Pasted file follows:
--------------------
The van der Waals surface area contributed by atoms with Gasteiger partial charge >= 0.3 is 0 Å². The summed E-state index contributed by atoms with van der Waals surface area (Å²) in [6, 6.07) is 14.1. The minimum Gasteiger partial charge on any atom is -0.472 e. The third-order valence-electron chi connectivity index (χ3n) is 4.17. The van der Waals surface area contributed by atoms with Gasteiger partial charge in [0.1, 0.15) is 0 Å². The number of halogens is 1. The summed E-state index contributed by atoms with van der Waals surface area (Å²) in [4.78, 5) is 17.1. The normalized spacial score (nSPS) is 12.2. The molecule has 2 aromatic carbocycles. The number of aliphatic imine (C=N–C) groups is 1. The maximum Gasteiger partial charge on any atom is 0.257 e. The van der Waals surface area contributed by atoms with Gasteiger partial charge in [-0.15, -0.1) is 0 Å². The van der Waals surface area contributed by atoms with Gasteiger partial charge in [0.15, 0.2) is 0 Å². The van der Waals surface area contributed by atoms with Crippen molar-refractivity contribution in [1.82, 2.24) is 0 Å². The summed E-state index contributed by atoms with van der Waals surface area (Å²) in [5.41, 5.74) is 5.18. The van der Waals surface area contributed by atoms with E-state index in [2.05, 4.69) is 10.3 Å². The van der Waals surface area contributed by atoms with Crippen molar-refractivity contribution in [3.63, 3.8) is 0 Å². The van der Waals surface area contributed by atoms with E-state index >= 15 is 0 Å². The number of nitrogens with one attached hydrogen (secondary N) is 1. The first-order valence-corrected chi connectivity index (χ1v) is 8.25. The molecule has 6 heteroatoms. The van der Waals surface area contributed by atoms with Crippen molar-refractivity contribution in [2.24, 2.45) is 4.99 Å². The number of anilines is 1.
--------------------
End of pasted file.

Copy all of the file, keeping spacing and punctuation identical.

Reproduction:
The van der Waals surface area contributed by atoms with Gasteiger partial charge >= 0.3 is 0 Å². The summed E-state index contributed by atoms with van der Waals surface area (Å²) in [6, 6.07) is 14.1. The minimum Gasteiger partial charge on any atom is -0.472 e. The third-order valence-electron chi connectivity index (χ3n) is 4.17. The van der Waals surface area contributed by atoms with Gasteiger partial charge in [0.1, 0.15) is 0 Å². The number of halogens is 1. The summed E-state index contributed by atoms with van der Waals surface area (Å²) in [4.78, 5) is 17.1. The normalized spacial score (nSPS) is 12.2. The molecule has 2 aromatic carbocycles. The number of aliphatic imine (C=N–C) groups is 1. The maximum Gasteiger partial charge on any atom is 0.257 e. The van der Waals surface area contributed by atoms with Gasteiger partial charge in [-0.15, -0.1) is 0 Å². The van der Waals surface area contributed by atoms with Gasteiger partial charge in [0.15, 0.2) is 0 Å². The van der Waals surface area contributed by atoms with Crippen molar-refractivity contribution in [1.82, 2.24) is 0 Å². The summed E-state index contributed by atoms with van der Waals surface area (Å²) in [5.41, 5.74) is 5.18. The van der Waals surface area contributed by atoms with E-state index in [2.05, 4.69) is 10.3 Å². The van der Waals surface area contributed by atoms with Crippen molar-refractivity contribution in [3.63, 3.8) is 0 Å². The van der Waals surface area contributed by atoms with E-state index >= 15 is 0 Å². The number of nitrogens with one attached hydrogen (secondary N) is 1. The first-order valence-corrected chi connectivity index (χ1v) is 8.25. The molecule has 6 heteroatoms. The van der Waals surface area contributed by atoms with Crippen molar-refractivity contribution in [2.24, 2.45) is 4.99 Å². The number of anilines is 1.